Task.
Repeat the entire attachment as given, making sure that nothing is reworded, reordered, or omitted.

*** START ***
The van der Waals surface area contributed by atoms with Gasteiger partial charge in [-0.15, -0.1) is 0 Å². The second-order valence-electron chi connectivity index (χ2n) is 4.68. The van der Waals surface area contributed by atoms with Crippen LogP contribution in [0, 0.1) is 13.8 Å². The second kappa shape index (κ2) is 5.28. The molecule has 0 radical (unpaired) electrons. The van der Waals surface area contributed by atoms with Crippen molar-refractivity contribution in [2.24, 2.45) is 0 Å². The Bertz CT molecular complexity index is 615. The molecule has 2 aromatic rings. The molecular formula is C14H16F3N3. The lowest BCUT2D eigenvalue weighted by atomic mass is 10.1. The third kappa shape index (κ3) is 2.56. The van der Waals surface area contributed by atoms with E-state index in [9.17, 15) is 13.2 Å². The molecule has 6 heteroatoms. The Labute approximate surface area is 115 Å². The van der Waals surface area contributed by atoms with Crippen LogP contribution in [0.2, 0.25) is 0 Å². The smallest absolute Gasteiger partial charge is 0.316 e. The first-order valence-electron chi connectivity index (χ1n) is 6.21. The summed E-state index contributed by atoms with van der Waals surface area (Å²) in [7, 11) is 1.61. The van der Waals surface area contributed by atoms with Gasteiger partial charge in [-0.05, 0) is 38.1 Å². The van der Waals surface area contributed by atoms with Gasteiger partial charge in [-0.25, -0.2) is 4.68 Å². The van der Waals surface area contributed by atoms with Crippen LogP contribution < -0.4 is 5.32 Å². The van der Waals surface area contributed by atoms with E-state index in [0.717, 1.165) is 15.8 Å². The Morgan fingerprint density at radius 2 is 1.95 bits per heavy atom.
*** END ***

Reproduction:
The van der Waals surface area contributed by atoms with Gasteiger partial charge in [-0.15, -0.1) is 0 Å². The second-order valence-electron chi connectivity index (χ2n) is 4.68. The van der Waals surface area contributed by atoms with Crippen LogP contribution in [0, 0.1) is 13.8 Å². The second kappa shape index (κ2) is 5.28. The molecule has 0 radical (unpaired) electrons. The van der Waals surface area contributed by atoms with Crippen molar-refractivity contribution in [2.24, 2.45) is 0 Å². The Bertz CT molecular complexity index is 615. The molecule has 2 aromatic rings. The molecular formula is C14H16F3N3. The lowest BCUT2D eigenvalue weighted by atomic mass is 10.1. The third kappa shape index (κ3) is 2.56. The van der Waals surface area contributed by atoms with E-state index in [9.17, 15) is 13.2 Å². The molecule has 6 heteroatoms. The Labute approximate surface area is 115 Å². The van der Waals surface area contributed by atoms with Crippen LogP contribution in [0.2, 0.25) is 0 Å². The smallest absolute Gasteiger partial charge is 0.316 e. The first-order valence-electron chi connectivity index (χ1n) is 6.21. The summed E-state index contributed by atoms with van der Waals surface area (Å²) in [7, 11) is 1.61. The van der Waals surface area contributed by atoms with Gasteiger partial charge in [-0.05, 0) is 38.1 Å². The van der Waals surface area contributed by atoms with Gasteiger partial charge in [-0.25, -0.2) is 4.68 Å². The van der Waals surface area contributed by atoms with Crippen LogP contribution < -0.4 is 5.32 Å². The van der Waals surface area contributed by atoms with E-state index in [0.717, 1.165) is 15.8 Å². The Morgan fingerprint density at radius 2 is 1.95 bits per heavy atom.